Off the Beaten Path in Laos: The Bolaven Plateau
I’m at a tiny gas station in the Bolaven Plateau of Southern Laos, trying to explain to the woman how much of the magenta liquid I need. I point to my nearly-empty fuel gauge; she hands me the hose to hold while she cranks the manual pump.
And then I have to figure out how much I owe her. Neither of us speaks more than two words of the other’s language, and nodding and smiling doesn’t get you far when dealing with numbers.
I pull out my iPhone and pull up the calculator app. Many vendors in Southeast Asia carry calculators to show prices to tourists, but there’s no way this woman sees many tourists. I keep typing numbers; she shakes her head.
I hand her the iPhone. She hesitantly presses a button and her face lights up as the screen fills with the numbers she chose.
Here I am, in remote Laos, teaching a local woman how to use an iPhone. Our lives couldn’t be more different, yet here we were, together, marveling over the handiwork of Steve Jobs.
Most backpackers who visit Laos take the well-trod route from Vientiane to Vang Vieng to Luang Prabang, then promptly leave the country. While I definitely plan on taking that route at some point, there was a region I wanted to visit more: Southern Laos.
Southern Laos has far fewer tourists than the north, and feels far off the beaten path. Running through this region is the Bolaven Plateau, home to coffee plantations, waterfalls, homes on stilts, and some of the friendliest kids you’ll ever meet.
To get to Southern Laos from Bangkok, I took an overnight train to Ubon Ratchathani in Isan, Thailand’s northeastern region. From Ubon, it was a two-hour bus ride and border crossing to Pakse, the largest city in Southern Laos.
In Pakse, I rented a motorbike and planned a two-day ride through the Bolaven Plateau. From the moment I hopped on that bike, I felt amazing – cruising down the dirt paths, bouncing through the occasional pothole, my long hair flying wild behind me.
And yes, I was covered in a fine paste of red dirt and sunscreen, and the occasional bug hit me in the face, but I didn’t care – there’s nothing like the feeling of riding through mostly untraveled territory. I noticed fewer than five foreigners in two days, and I was the only solo woman.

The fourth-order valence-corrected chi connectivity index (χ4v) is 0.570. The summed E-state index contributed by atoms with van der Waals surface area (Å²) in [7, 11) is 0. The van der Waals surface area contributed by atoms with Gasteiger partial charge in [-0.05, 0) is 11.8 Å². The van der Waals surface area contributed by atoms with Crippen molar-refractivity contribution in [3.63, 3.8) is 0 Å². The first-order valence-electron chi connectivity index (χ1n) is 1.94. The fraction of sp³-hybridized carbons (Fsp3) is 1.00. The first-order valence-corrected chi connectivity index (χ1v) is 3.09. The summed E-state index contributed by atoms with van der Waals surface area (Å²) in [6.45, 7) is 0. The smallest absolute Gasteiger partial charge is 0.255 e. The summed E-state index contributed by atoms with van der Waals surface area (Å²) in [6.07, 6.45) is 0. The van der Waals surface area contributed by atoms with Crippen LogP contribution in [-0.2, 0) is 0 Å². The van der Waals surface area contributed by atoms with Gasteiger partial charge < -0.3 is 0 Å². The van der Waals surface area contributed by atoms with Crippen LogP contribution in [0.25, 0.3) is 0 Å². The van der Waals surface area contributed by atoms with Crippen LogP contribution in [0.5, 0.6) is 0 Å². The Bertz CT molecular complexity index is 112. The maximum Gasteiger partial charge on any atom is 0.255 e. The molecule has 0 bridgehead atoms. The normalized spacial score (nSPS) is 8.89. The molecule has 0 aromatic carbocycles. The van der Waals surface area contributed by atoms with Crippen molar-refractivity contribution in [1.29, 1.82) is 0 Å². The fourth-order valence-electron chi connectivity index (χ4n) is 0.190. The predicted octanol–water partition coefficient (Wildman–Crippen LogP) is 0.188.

Everywhere I rode, children would wave and yell, “Hello!” I drove past a group of schoolchildren and they started jumping around and pointing in excitement. I felt like a celebrity!
Not far from Tat Lo, these adorable little boys took me on a hike around their village!
You can ride from Pakse to Tat Lo in about two and a half hours, but it’s worth it if you go slower, explore the region, and stop along the way. Take the whole day, then spend the night in Tat Lo and come back to Pakse the next day. It’s a perfect itinerary.
Tat Lo is one of the more famous waterfalls in Southern Laos, and a tiny town has sprung up around it. Most people arrive by bus, which is why I saw few other foreigners on the road.
Another reason to make this journey? It’s cheap. A restaurant meal seldom costs more than $1, a large Beerlao costs around $0.80, and my bungalow with a balcony and view of the river cost $4.
Personally, I think Tat Lo has a lot of potential to become a major backpacking destination. Once they get WiFi and put in some Western toilets, that is! Between the beautiful location and the burgeoning scene, it’s only a matter of time before it becomes more developed and the backpacker buses arrive.
Translation: as I said about Koh Lanta, as I said about Railay, GO NOW. Go to Tat Lo now, go by motorbike, and see it for the peaceful hamlet that it is. Don’t wait until the road is filled with hundreds of falang like in Pai. Can you imagine?!
It’s not too late to enjoy solitude on a road that sees so few foreign visitors. Go, go now, and enjoy a truly magical place while you can.